In Pennsylvania, there have also been warnings of a 100,000-ballot disqualification, but the FiveThirtyEight margin translates to roughly a 250,000-vote Biden win. In Wisconsin, the projected Biden margin of victory is 180,000, and while there is a legal dispute over how long mail-in ballots will be counted for, a recent analysis by the Democratic data firm TargetSmart concluded that Republicans and Democrats have been requesting absentee ballots in the state at roughly the same rate, which means disqualifications would not necessarily help Trump. (The analysis found roughly the same even partisan split in Michigan.) So unless the race tightens, the scrap-and-claw effort will not be enough.
Maybe that’s not what he means, then. Trump also said over the weekend that the reason he wants a new justice quickly is so the “the federal court system” can make sure that a winner is made clear on the night of Nov. 3 rather than after an extended period of ballot counting. A new Atlantic article says that, according to Republican sources, the campaign might pressure Republican-held state legislatures in states with high mail-in rates to overturn the results of their states’ elections—i.e., ordering their Electoral College electors to vote for Trump instead of Biden—on the grounds that mail-in ballots are basically all fraudulent and that whatever votes come in by midnight or so on Nov. 3 are the only real votes. This would be a chaotic scenario, but perhaps the Supreme Court would become involved at some point and give its imprimatur.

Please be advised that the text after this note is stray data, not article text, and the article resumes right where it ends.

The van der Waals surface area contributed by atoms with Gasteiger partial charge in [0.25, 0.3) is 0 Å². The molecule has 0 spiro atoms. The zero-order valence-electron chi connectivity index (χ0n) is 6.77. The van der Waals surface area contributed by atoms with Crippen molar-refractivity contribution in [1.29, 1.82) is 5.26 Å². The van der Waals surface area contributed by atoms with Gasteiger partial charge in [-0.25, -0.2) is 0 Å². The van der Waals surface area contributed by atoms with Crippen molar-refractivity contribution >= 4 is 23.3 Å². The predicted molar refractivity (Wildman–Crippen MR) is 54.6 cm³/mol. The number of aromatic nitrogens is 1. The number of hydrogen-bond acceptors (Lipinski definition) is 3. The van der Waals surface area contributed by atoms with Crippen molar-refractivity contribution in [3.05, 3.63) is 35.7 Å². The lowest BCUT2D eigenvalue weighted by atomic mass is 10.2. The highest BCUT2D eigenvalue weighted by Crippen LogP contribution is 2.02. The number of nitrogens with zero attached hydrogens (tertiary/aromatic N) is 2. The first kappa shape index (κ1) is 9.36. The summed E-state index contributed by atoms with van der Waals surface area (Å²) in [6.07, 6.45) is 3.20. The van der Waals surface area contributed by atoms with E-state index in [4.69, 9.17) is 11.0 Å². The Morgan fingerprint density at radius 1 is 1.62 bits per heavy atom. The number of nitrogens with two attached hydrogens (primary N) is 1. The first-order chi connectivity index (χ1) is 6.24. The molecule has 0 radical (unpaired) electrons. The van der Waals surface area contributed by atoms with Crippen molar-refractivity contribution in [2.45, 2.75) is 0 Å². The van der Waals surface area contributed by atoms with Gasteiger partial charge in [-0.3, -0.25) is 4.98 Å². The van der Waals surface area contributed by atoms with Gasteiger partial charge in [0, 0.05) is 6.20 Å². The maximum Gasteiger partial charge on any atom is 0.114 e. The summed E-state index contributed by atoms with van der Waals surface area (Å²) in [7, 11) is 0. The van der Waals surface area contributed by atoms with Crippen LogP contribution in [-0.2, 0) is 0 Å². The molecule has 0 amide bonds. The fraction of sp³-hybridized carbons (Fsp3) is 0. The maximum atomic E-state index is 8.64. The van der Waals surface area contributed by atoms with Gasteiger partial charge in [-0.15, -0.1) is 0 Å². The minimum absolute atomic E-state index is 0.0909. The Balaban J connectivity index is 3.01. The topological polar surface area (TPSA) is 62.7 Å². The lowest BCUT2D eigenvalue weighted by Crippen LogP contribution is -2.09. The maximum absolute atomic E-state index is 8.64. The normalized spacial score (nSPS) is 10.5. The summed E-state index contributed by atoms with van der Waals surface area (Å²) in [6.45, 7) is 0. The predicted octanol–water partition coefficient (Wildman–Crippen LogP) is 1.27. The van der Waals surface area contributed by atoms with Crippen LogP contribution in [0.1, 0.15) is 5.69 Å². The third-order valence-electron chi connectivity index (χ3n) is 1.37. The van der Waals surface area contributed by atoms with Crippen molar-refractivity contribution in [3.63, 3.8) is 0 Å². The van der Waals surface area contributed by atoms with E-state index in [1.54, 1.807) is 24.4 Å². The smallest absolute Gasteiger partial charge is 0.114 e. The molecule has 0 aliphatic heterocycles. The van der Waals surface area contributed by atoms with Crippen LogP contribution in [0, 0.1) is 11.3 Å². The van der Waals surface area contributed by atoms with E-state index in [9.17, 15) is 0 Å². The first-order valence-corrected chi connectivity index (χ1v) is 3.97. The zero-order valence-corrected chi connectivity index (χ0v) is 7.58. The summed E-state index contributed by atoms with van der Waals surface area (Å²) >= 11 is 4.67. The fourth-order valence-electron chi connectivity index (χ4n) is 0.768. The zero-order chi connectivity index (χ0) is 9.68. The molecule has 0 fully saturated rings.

It makes sense that Trump would like the idea that the TV show called Election Night should be the true authority on who wins the presidency, but he might want to be careful what he wishes for. Again, he runs up against the problem of the polls. Trump is currently projected to lose statewide votes in Michigan, Pennsylvania, and Wisconsin by no less than four points. In Arizona, it’s three points; in Florida and North Carolina the margins are smaller but still currently favor Biden. What, then, will results in those states look like in the hours after polls close? In Michigan/Pennsylvania/Wisconsin, administrators are currently prevented by law from processing mailed-in ballots before Election Day. But in large part because of the panic over the potential for delayed election results, the Democratic governors and election commissioners and local officials in those states are preparing in a variety of ways to count votes as fast as possible even under this year’s unusual circumstances. The chair of the election board in Pennsylvania’s Bucks County says he is aiming for the end of the week of the election; Michigan Secretary of State Jocelyn Benson gave a recent interview in which she described not finishing until the end of the week as the worst-case scenario she is trying to prevent. Arizona, Florida, and North Carolina, meanwhile, allow administrators to begin processing absentee ballots well in advance of Election Day.